How Sky pitched this episode: Sutherland, Anna and Fraser head to one of the worst affected areas. But whilst the PM is away, Archie causes problems.
The story so far:
- A geomagnetic storm has wiped out electricity systems across wide areas of the country
- Resource limitations and secondary consequences are compounding the issue
- Where we left Episode 2, inmates from a secure unit had attacked students at a university
- Fortunately COBR and a single police officer are here to save the day…
I’ve mentioned in previous posts that the Cheif Constable seems to be getting a lot of the jobs, now he’s interviewing a survivor of the attack at the university.
The Prime Minister is keen to get himself up to Northumberland to show his support. Emergency plans often don’t reflect this, yet it’s almost a given. It’s surprising just how much effort it takes to organise this kind of ‘VIP’ visit to avoid clangers like the minister getting stuck on the wrong side of a collapsed bridge or whatever.
Sidenote: a significantly different take VIP visits was explored in the Aberfan episode of The Crown.
Anyway, we learn that the power has been off to some areas for around a week and travel restrictions are in place for the North East of England which has been designated a Red Zone.
Red or Hot zones are used in scenarios such as chemical incidents; quite what it means in this context is unclear at the moment.
In the event of a widespread power outage, National Grid has an obligation to be able to re-energise the electricity system. This is known as a Black Start event. The process of restoring electricity supply is complex and, as the chart below shows, it’s likely that power would be restored in a patchwork way rather to everyone at once. The Press Officer sort of mentions this, when he talks about continued ‘brown-outs’.
I find it hard to picture a situation where people in the UK are required to ‘walk miles for food and shelter’, but the point about conserving fuel for priority use seems reasonable, although I think this is a fairly poetic use of the National Emergency Plan for Fuel.
Remember the ‘Red Zone’ from a moment ago? Well, it turns out that it’s just because they’ve circled the affected areas in red (and blue and yellow) on their internal papers.
At the hospital (apparently, the only hospital affected), we see 40 tents on the parking area and hear reports of 2000 people seeking refuge there. That doesn’t feel very realistic. Yes, those people without power would need to go somewhere, but I think it would be sensible to locate that kind of facility further away to avoid potential issues (like the one we see later in this episode where an angry mob assembles).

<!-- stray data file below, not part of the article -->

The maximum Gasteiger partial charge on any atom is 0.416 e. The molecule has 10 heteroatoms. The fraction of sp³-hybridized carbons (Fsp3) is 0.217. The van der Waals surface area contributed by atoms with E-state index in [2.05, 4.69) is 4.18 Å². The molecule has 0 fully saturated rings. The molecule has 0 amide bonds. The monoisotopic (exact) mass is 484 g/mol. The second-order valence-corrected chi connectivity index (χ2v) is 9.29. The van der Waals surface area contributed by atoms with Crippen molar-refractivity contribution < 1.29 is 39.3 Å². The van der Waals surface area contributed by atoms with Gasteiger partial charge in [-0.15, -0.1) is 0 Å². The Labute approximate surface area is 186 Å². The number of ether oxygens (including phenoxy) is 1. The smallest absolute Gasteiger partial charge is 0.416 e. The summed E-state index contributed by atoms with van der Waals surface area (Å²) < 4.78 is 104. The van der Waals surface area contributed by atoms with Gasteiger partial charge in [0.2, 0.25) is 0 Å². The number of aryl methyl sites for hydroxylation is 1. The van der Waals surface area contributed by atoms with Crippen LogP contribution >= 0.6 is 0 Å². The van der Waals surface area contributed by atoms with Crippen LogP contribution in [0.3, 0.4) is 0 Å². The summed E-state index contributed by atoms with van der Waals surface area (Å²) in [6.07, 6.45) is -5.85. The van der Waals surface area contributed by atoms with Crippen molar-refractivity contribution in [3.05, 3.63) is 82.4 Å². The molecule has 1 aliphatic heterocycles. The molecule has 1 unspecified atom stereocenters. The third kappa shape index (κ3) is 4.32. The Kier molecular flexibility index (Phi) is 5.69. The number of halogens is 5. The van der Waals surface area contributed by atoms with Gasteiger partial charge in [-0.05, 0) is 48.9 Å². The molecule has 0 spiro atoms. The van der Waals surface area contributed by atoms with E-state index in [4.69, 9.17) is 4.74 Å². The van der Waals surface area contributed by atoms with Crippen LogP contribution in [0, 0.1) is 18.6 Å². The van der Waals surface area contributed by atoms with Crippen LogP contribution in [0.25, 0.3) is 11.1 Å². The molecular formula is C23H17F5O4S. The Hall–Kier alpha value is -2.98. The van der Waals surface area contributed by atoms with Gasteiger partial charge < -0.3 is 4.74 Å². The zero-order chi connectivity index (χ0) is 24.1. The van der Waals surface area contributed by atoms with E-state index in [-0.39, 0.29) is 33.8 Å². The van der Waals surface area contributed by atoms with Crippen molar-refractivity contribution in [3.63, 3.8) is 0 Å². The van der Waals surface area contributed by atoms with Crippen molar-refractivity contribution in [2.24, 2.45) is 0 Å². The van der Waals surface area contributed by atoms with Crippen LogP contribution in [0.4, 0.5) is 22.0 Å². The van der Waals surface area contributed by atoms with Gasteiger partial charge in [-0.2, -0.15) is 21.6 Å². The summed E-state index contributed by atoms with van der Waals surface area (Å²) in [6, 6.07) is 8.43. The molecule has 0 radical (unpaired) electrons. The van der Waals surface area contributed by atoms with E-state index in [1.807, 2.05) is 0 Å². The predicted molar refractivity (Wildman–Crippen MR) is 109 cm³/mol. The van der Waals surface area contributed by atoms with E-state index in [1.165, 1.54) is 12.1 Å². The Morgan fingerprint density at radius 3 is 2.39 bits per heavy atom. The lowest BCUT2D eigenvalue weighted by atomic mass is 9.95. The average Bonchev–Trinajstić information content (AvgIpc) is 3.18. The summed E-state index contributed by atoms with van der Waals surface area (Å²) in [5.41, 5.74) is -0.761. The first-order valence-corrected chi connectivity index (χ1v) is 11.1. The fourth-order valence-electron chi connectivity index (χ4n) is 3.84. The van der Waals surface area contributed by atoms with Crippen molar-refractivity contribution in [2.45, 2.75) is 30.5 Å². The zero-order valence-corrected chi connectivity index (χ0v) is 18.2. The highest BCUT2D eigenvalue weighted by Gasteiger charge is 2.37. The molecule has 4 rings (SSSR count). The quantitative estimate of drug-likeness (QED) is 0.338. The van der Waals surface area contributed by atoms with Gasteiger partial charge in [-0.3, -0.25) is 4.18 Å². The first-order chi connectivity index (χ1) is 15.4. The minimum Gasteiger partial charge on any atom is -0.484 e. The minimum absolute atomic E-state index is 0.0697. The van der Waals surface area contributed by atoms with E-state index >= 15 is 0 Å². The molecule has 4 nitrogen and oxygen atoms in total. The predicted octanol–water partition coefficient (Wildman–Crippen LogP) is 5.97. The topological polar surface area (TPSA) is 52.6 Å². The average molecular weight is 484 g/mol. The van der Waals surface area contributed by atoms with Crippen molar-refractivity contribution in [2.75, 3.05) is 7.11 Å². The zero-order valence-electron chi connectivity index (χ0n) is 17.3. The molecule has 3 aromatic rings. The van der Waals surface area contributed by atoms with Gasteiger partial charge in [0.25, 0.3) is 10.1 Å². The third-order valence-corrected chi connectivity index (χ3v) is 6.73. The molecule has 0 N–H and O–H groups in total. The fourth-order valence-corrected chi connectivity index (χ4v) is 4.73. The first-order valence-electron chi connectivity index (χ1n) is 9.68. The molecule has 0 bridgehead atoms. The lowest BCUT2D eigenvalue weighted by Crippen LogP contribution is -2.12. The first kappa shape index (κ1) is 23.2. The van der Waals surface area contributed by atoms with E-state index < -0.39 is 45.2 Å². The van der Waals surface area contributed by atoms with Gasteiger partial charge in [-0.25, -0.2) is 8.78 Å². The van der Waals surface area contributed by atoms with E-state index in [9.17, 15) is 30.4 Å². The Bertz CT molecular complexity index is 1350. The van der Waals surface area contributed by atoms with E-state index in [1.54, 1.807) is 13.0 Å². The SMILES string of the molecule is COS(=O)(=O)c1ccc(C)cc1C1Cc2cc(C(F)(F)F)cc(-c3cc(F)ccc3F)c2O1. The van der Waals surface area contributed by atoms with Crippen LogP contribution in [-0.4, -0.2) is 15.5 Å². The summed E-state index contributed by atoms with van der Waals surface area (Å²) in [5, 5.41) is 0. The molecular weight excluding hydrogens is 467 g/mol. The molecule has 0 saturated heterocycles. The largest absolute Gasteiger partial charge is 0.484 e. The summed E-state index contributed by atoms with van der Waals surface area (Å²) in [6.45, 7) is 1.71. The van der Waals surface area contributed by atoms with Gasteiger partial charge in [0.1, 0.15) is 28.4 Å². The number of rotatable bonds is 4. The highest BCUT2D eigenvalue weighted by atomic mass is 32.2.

— Dave Parker (@radarparker) January 23, 2020
My own view is that our preparedness in the UK is poor for setting up this kind of camp largely because of an ‘it won’t happen here’ attitude.
There’s a grim scene where a man is attacked by people who mistake him for a convicted criminal. Once again, it’s up to our friend the Cheif Constable to break up the fight (why didn’t they just turn off the ignition of the motorbike?).
There are a handful of persistent myths, one of which is that ‘disasters bring out the worst in people’. In fact, the opposite is usually true; people are usual prosocial rather than antisocial.
That sense of stoicism and togetherness that people exhibit in adversity can often be referred to as Blitz Spirit, an example of which is below.
However, this is a clunky application of a complex social phenomenon. Ultimately though, The Blitz didn’t solve existing social problems. So COBRAs depiction of racially targetted attacks does, sadly, feel realistic.
“This is a PR disaster?” Is it the job of fictional Press Officers to state the obvious? How is this helping the situation?
After seeing the man who has been injured, the PM takes it upon himself to address the baying crowd. He makes a quip about ‘people throwing things needing to have better aim’. In my experience of these types of public meetings, this type of remark is very likely to have inflamed the situation to the point of disorder.
He rounds off with “I promise you, we will turn the lights on again”. For series two (if it’s recommissioned) they need to engage American scriptwriters for these state address moments, they’re better at the poignant politician than we are.
I found this episode much harder to blog about. It was more about establishing the political tension between the Prime Minister and the Home Secretary and fleshing out a couple of the Civil Servant staff, less about the response aspects. I hope that’s not the general direction of the rest of the series.
** for more info about this blog-along and previous episodes check out the introductory post